Being an only child can cause challenges


Rachel Handwerg

Peyton Beverwyk being held by parents Chris Beverwyk and Rachel Handwerg

Peyton Beverwyk

Attention seeker, spoiled-brat, selfish, and lonely. Many of those names have crossed the mouths of the people around me. I am an only child. There are many pros and cons about being an only child, but from personal experience, being an only child is not the lavish lifestyle many believe. 

   Being an only child makes me more independent. I work more on my own to solve problems, easing the process to make a name for myself since I’m not living in anyone’s shadow. I don’t get mistaken for a different name. 

Peyton Beverwyk reading a book (Rachel Handwerg)

  I don’t have to share anything with siblings. I receive undivided love and attention from my parents, because who else is going to receive that love and attention but me? I don’t have to share anything. When I was younger, my skills like reading and writing developed because of my parents only having to read to one kid at night before I went to bed.

   Christmases and birthdays were enjoyable, receiving most of the gifts I had asked for. At a young age, I didn’t understand the value of a dollar and took for granted most of the things I owned. 

   When I was younger, I was spoiled, but as I grew into my teen years, that spoilage disappeared. Getting a job has taught me the value of a dollar and how I choose to spend my money. This affected me and has made me appreciate the things given to me. I rarely ask for anything anymore, but if I do, both my parents and I work hard to get the things I ask for. I work hard for what I want, but not everyone in my family sees that. 

   My parents understand that I have to work for what I want. I excel in school and have a job that pays well. There is no need for my relatives to rain on my parade when I’m succeeding. Recently I bought a car, a car with my own hard earned cash. I had family saying that I don’t deserve this, that I’m spoiled. I’m the one who is paying for the car, not my parents, and yes, I deserve this car because I’ve worked so hard.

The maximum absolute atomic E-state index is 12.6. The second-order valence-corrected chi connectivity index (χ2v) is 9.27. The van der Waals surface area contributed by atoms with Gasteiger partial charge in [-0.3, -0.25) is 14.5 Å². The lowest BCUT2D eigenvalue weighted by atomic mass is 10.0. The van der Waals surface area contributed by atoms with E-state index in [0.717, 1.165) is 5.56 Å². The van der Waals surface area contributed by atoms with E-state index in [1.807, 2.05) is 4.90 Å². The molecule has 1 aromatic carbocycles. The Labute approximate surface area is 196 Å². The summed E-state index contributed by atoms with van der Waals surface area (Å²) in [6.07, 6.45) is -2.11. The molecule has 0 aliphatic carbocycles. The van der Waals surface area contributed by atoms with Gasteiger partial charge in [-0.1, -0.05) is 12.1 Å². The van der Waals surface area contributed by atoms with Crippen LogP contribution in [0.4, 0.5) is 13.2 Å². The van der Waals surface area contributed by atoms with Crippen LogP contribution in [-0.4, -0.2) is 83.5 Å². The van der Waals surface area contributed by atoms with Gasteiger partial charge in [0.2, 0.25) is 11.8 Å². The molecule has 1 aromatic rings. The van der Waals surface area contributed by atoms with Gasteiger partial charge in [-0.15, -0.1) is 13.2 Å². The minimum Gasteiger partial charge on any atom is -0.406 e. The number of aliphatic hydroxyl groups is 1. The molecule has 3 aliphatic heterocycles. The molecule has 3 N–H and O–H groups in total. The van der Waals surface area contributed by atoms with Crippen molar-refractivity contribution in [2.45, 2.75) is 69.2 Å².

I have struggled with self-confidence, because I don’t have a figure to look up to. I live my life through my friends. Some friends aren’t the greatest influence, but siblings aren’t all the time either. Being an only child is demanding. There is a lot of pressure on me. In my circumstances, neither of my parents attended college, and I don’t have any siblings who went through the process, either. Therefore, I feel like I am on my own when planning, deciding, and preparing for college. 

   My parents are definitely overprotective, and I understand why. I’m their baby, the only piece that is their life. If something were to happen to any parent’s child, they would be devastated. I struggle to socialize with people, mostly because I don’t get to experience all the things that families with multiple children would have. Like huge Christmases and parties. In the future, I will never experience having nieces or nephews unless I marry someone who has siblings. 

Peyton Beverwyk enjoying life and throwing sand at the beach (Rachel Handwerg)

   The odds are not in my favor. I have been pressured to carry on my family name, which I can do. Many traditional roles have been broken when marrying someone, including taking your own last name when wedded. My parents and grandparents have discussed this with me, but there’s a possibility I don’t want to keep my family name when married to stick to traditional roles. I don’t understand why all the pressure is put on me when my parents had only one kid. 

   The cons for sure outweigh the pros when being an only child and again, being an only child isn’t the lavish lifestyle many believe. I’m grateful for what I have become and there is no shame in my parents for deciding to have one kid, and if I could, I wouldn’t change anything about my life. This is how I grew up. I grew up as an only child.